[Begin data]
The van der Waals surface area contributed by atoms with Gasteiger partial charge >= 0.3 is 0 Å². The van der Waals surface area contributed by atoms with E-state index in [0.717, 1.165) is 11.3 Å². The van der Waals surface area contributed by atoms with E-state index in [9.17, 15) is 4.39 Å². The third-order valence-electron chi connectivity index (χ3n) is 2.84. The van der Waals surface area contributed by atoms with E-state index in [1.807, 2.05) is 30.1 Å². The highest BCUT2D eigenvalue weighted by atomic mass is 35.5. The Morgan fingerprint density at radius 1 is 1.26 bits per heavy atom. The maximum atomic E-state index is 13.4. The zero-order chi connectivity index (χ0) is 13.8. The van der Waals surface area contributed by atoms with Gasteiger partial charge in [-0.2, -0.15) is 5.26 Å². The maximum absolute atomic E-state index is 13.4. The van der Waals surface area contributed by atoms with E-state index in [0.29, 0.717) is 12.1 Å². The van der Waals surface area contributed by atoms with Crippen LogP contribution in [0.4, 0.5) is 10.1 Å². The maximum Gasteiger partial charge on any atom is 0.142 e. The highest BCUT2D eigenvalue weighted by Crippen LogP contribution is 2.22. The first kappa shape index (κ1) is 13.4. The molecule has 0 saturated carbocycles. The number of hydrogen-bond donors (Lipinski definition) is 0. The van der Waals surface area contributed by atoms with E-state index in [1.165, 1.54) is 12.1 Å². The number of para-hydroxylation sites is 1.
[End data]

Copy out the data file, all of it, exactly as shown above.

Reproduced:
The van der Waals surface area contributed by atoms with Gasteiger partial charge >= 0.3 is 0 Å². The van der Waals surface area contributed by atoms with E-state index in [0.717, 1.165) is 11.3 Å². The van der Waals surface area contributed by atoms with E-state index in [9.17, 15) is 4.39 Å². The third-order valence-electron chi connectivity index (χ3n) is 2.84. The van der Waals surface area contributed by atoms with E-state index in [1.807, 2.05) is 30.1 Å². The highest BCUT2D eigenvalue weighted by atomic mass is 35.5. The Morgan fingerprint density at radius 1 is 1.26 bits per heavy atom. The maximum atomic E-state index is 13.4. The zero-order chi connectivity index (χ0) is 13.8. The van der Waals surface area contributed by atoms with Gasteiger partial charge in [-0.2, -0.15) is 5.26 Å². The maximum absolute atomic E-state index is 13.4. The van der Waals surface area contributed by atoms with E-state index in [0.29, 0.717) is 12.1 Å². The van der Waals surface area contributed by atoms with Crippen LogP contribution in [0.4, 0.5) is 10.1 Å². The maximum Gasteiger partial charge on any atom is 0.142 e. The highest BCUT2D eigenvalue weighted by Crippen LogP contribution is 2.22. The first kappa shape index (κ1) is 13.4. The molecule has 0 saturated carbocycles. The number of hydrogen-bond donors (Lipinski definition) is 0. The van der Waals surface area contributed by atoms with E-state index in [1.165, 1.54) is 12.1 Å². The number of para-hydroxylation sites is 1.